The Wall Street Journal editorial page seems to reserve an especially snide sarcasm for Republicans who wander off the path of economic growth. The latest recipient of this acidulous derision was Senator Jeff Sessions (R-AL). On Monday, an obviously miffed WSJ editorialist lambasted Sessions for a “critical alert” the senator released in which he cited five reservations about granting the president fast-track authority for the Trans-Pacific Partnership (TPP).
I get the feeling that there is some history to the friction between the Journal and Sen. Sessions, but rather than speculate on possible subtexts, let me just say that if the senator is concocting far-fetched pretexts to help sabotage a trade agreement, then I stand with the WSJ, but if the senator is right about one particular point, then I think the Journal deserves rebuke for being so gung-ho for trade that it blinds them to a threat to our system of government.
So what is this alleged sticking point? (I say “alleged” because I haven’t read the text of any of the proposed trade-related legislation, so if it turns out that Sen. Sessions has misrepresented the content of TPP, then I would no longer take his side.) As reported by Rick Manning on the Investors Business Daily editorial page, the “Key Features” summary of TPP he obtained from the U.S. Trade Representative specifies that TPP would be a “living document.” This means that additional nations could be added to TPP without congressional approval and that the president would be authorized to implement modifications to TPP “as appropriate.”
Los Angeles community members take to the streets of Beverly Hills to demand that Hillary Rodham Clinton oppose the Trans-Pacific Partnership (TPP) and Trade Promotion Authority (TPA) known as “The Fast Track,” in Beverly Hills, Calif., Thursday, May 7, 2015. Clinton is spending Thursday at three private fundraisers around LA, with tickets costing $2,700 per person. The front-runner for the Democratic nomination is on a three-day swing through California.
There are two huge reasons why such a provision in TPP would be unacceptable:
First, the Constitution explicitly states (Art. 1, Sect. 8, para. 3) that Congress shall “regulate Commerce with foreign Nations.” There is no constitutional authority for surrendering or transferring this congressional responsibility to the executive branch. Economists Larry Kudlow, Arthur Laffer, and Stephen Moore, who rightly favor more trade, recently tried to allay this concern by correctly pointing out that TPP requires congressional approval to take effect. The problem is that an explicitly specified “living document” interpretation of TPP would subvert the constitutional stipulation. Like the sham democracies where there has been “one man, one vote, one time,” once Congress would sign off on a “living document,” it would forfeit control over trade policy.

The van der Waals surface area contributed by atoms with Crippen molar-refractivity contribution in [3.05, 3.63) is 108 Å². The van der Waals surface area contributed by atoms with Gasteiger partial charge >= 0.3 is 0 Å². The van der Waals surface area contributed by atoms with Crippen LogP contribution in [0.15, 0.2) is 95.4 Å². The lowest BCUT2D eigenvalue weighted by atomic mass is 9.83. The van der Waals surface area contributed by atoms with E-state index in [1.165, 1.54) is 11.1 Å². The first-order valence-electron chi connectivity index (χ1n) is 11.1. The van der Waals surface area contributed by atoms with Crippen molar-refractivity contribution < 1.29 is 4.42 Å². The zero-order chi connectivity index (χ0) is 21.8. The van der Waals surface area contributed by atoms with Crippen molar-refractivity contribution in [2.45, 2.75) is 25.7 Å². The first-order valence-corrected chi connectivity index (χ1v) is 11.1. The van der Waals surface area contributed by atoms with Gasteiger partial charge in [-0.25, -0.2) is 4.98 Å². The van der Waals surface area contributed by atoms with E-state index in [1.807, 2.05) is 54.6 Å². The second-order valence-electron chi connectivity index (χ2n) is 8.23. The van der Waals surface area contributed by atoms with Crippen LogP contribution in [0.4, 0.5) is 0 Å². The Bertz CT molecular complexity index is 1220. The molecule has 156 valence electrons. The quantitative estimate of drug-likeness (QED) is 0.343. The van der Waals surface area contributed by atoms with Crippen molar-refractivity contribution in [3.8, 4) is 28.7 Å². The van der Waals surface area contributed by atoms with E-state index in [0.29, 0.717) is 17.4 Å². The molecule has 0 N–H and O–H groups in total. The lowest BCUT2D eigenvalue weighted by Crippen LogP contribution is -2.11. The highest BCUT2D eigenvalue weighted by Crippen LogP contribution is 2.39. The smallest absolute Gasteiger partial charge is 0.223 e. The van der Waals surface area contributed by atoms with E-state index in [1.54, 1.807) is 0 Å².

Second, if TPP were an open-ended document, the rule of law and republican government itself would be lost. The president, acting in concert with foreign leaders, could usurp Congress’ legislative prerogative thereby depriving the people of proper representation. TPP essentially would give “carte blanche” powers to the president, a type of power appropriate to the age of absolute monarchs and is intolerable for a free, self-governing people. No president should have such immense discretionary power, particularly this one. I have wondered what Team Obama has meant by repeatedly declaring that TPP would be “the most progressive” trade deal in history. Perhaps the progressive agenda to which he alludes is the one in which U.S. sovereignty is diminished for the sake of a new international order. To President Obama, TPP may be more about global governance than about simply increasing global trade.
Unless TPP is structured in a way that preserves congressional control over the laws by which we live, it should be scuttled. That would be an economic tragedy, for we need more trade. If, in fact, TPP fails, Republican leaders in Congress should immediately promote legislation offering to conclude a trading agreement with any nation that will agree to a few simple terms: 1) that it uphold and protect American property rights and contractual agreements; 2) that any product exported to the United States comply with our consumer protection laws; 3) that whatever it sells here receives no government subsidies.
Sadly, we seem to have passed the time when laws can be succinct, uncomplicated, and unencumbered by political payoffs, special-interest privileges, etc. Maybe TPP is the best we who favor trade can hope for now, and we’ll just have to hold our nose at some of the more obnoxious provisions that are attached. We should draw the line, though, at making TPP a “living document.” Trade is valuable, but not more valuable than the rule of law and constitutional government.
Get your copy of Mark Hendrickson’s excellent: Problems with Piketty: The Flaws and Fallacies in Capital in the Twenty-First Century
The Moral Liberal Contributing Editor, Mark Hendrickson, is Adjunct Professor of Economics at Grove City College, where he has taught since 2004. He is also a Fellow for Economic and Social Policy with The Center for Vision & Values, for which he writes regular commentaries. He is a contributing editor of The St. Croix Review, sits on the Council of Scholars of the Commonwealth Foundation, and writes the “No Panaceas” column in the Op/Ed section of Forbes.com.
Mark’s published books include: America’s March Toward Communism (1987); The Morality of Capitalism (editor, 1992); Famous But Nameless: Inspiration and Lessons from the Bible’s Anonymous Characters (2011); and God and Man on Wall Street: The Conscience of Capitalism (with Craig Columbus, 2012).
Mark Hendrickson’s Archives at The Moral Liberal.